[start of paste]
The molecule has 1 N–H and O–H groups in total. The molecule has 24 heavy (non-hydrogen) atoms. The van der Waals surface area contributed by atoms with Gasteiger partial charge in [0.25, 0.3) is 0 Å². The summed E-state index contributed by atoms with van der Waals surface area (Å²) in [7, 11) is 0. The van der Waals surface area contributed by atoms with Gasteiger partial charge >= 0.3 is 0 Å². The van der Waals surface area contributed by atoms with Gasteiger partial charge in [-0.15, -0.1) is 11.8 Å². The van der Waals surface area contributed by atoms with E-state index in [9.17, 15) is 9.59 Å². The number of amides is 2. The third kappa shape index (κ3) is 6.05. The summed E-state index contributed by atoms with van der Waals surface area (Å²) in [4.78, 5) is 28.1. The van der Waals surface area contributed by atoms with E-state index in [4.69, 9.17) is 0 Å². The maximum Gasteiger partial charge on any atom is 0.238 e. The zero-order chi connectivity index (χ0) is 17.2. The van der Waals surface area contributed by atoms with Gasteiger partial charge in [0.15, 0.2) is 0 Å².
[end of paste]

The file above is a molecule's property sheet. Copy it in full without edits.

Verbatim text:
The molecule has 1 N–H and O–H groups in total. The molecule has 24 heavy (non-hydrogen) atoms. The van der Waals surface area contributed by atoms with Gasteiger partial charge in [0.25, 0.3) is 0 Å². The summed E-state index contributed by atoms with van der Waals surface area (Å²) in [7, 11) is 0. The van der Waals surface area contributed by atoms with Gasteiger partial charge >= 0.3 is 0 Å². The van der Waals surface area contributed by atoms with Gasteiger partial charge in [-0.15, -0.1) is 11.8 Å². The van der Waals surface area contributed by atoms with E-state index in [9.17, 15) is 9.59 Å². The number of amides is 2. The third kappa shape index (κ3) is 6.05. The summed E-state index contributed by atoms with van der Waals surface area (Å²) in [4.78, 5) is 28.1. The van der Waals surface area contributed by atoms with E-state index in [4.69, 9.17) is 0 Å². The maximum Gasteiger partial charge on any atom is 0.238 e. The zero-order chi connectivity index (χ0) is 17.2. The van der Waals surface area contributed by atoms with Gasteiger partial charge in [0.15, 0.2) is 0 Å².